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One thing that helped me both times was my breast-pump. I used the Unimom Hospital Grade Double Expressing Machine (not currently available in US or UK Amazon) for these two. With my third, I have decided that I will not be able to express more than once or twice a day given that I have two other children four and under so I have the Avent Electric Pump (single, but you can get double) on my Amazon Baby Registry. FYI: Did you know that Amazon has a baby registry? You can sign up here Shop Amazon – Create an Amazon Baby Registry It’s basically a mobile registry (available anywhere!) and you will be eligible for discounts and rewards. If you’re going to purchase some of your items from Amazon, you may as well sign up (I did).
I also only used Avent bottles because I liked the teat shape (it mimics the breast-shape) and found that helped my boys to avoid nipple confusion. We introduced bottles of expressed milk very early, so please don’t worry when people talk about waiting until breastfeeding is “fully established” – because of all the women I have heard of who have done this, they never got their baby to take a bottle. This may be alright for you, but for me, I needed that ability to leave someone else to do a feed.
Baby Three (2019 update)
I have finally got a more successful story for you! After a much more comfortable pregnancy (even with severe pelvis issues that resulted in my being put off work at week 23 and on crutches and is still causing trouble at nine months postpartum) nursing was not such a kick in the pants. I had gotten my health into a much better place prior to pregnancy and reaped the rewards in pregnancy and nursing. This was due to low dose naltrexone and my ability to sleep in more than one hour blocks. You can find my post here about LDN.
My doctor and I agreed I would stay on it because the potential risks were minimal and the benefit of my sleeping and managing my pain were astounding. That was a personal decision, made by reading the research, listening to other women’s experiences and talking with my doctor.
We did have a bumpy start with the nursing. For three months we battled thrush and it was so distressing as in those early months every time I nursed I would have to stomp my feet and grit my teeth with the initial pain. I had to really push for people to take me seriously and realise it was not just me (or the fibromyalgia). So please do explore continued pain when breastfeeding. If I weren’t so committed to my personal goal of three months (at that stage) I would definitely have given up in those early weeks. I also got mastitis. I felt suddenly worse and I thought the fibromyalgia was just catching up with me, thankfully I went to the doctor and realised I had a bad case and needed antibiotics immediately.
We got through all of this and at about four months I realised that there was no trepidation about having to feed him and no pain! We nursed exclusively until he started solids and were still going at 9.5 months (August 2019). I have no end date in mind. We will see how it goes.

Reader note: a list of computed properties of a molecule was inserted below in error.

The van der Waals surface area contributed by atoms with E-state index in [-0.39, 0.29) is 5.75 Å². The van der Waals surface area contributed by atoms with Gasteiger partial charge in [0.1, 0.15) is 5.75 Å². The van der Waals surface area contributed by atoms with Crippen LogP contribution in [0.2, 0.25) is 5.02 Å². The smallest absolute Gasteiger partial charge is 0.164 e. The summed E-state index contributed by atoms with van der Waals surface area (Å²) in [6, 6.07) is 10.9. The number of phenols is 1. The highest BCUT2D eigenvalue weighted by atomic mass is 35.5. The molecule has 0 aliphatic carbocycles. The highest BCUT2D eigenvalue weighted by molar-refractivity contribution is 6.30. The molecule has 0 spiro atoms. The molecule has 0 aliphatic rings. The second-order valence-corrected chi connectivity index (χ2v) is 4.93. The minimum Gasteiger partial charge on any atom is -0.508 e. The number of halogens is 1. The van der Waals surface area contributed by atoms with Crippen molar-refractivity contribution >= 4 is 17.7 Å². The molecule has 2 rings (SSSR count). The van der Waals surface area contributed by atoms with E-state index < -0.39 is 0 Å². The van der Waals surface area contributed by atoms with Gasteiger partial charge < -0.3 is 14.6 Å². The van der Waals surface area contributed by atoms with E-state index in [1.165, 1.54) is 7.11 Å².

My tips for nursing with Fibromyalgia are what most nursing women are told:
Try to rest as much as you can
Eat as well as you can
Drink lots of water
Make yourself as comfortable as possible when you feed
Know that whatever you manage to give your baby is awesome and that you cannot fail. You will be a great mama whether you feed physically, by expressed breast milk or by formula. A fed baby and a happy mama are both minimum requirements. (Your well being counts as much as baby’s and don’t let anyone tell you otherwise!)
Advocate for yourself – check out any pain (do not just chalk it up to the fibromyalgia – sure, it might be, but check it out)
I’d love to hear about your experiences with nursing with Fibromaylgia, if only so that others have something to read when they Google about it.
I love research and reading about potential treatments for fighting Fibromyalgia. But there are so many options and so many variabilities that it’s hard to have a sense of what may work for me. I have managed to glean a list of what works for me and of things I would like to try. There are also some great blog posts outlining what other chronic illness fighters do. In this post, I wanted to share a few examples.
I’ve been running on empty since my pregnancy with Nu.
Thinking that I was fighting Fibromyalgia, I actually engaged in a drawn out raid and burn on my body. Any leeway I made was immediately voided by my overreaching ways.
There’s no denying it, a family with a mortgage in a big city can’t live on one income forever. So I rushed back to work, not realising how deep the deficit caused by pregnancy and the first year of parenthood was. I thought that “only 20 hours” was a fibro friendly compromise. And I have managed, but at a cost.